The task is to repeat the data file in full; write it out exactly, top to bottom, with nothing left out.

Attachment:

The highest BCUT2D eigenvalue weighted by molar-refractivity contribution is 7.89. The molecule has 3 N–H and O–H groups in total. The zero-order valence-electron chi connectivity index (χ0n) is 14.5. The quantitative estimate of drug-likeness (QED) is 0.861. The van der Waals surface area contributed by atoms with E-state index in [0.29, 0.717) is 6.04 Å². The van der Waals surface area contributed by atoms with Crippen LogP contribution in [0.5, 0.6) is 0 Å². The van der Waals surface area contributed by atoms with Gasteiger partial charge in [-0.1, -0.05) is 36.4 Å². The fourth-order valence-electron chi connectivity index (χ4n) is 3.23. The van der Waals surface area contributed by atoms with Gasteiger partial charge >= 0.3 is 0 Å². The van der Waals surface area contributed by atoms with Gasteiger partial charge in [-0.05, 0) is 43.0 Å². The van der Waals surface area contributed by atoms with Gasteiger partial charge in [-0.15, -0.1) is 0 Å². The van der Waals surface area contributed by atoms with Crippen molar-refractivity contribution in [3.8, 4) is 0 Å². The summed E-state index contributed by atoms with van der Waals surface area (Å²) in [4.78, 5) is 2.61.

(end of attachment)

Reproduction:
The highest BCUT2D eigenvalue weighted by molar-refractivity contribution is 7.89. The molecule has 3 N–H and O–H groups in total. The zero-order valence-electron chi connectivity index (χ0n) is 14.5. The quantitative estimate of drug-likeness (QED) is 0.861. The van der Waals surface area contributed by atoms with E-state index in [0.29, 0.717) is 6.04 Å². The van der Waals surface area contributed by atoms with Crippen LogP contribution in [0.5, 0.6) is 0 Å². The van der Waals surface area contributed by atoms with Gasteiger partial charge in [-0.1, -0.05) is 36.4 Å². The fourth-order valence-electron chi connectivity index (χ4n) is 3.23. The van der Waals surface area contributed by atoms with Gasteiger partial charge >= 0.3 is 0 Å². The van der Waals surface area contributed by atoms with Gasteiger partial charge in [-0.05, 0) is 43.0 Å². The van der Waals surface area contributed by atoms with Gasteiger partial charge in [-0.15, -0.1) is 0 Å². The van der Waals surface area contributed by atoms with Crippen molar-refractivity contribution in [3.8, 4) is 0 Å². The summed E-state index contributed by atoms with van der Waals surface area (Å²) in [4.78, 5) is 2.61.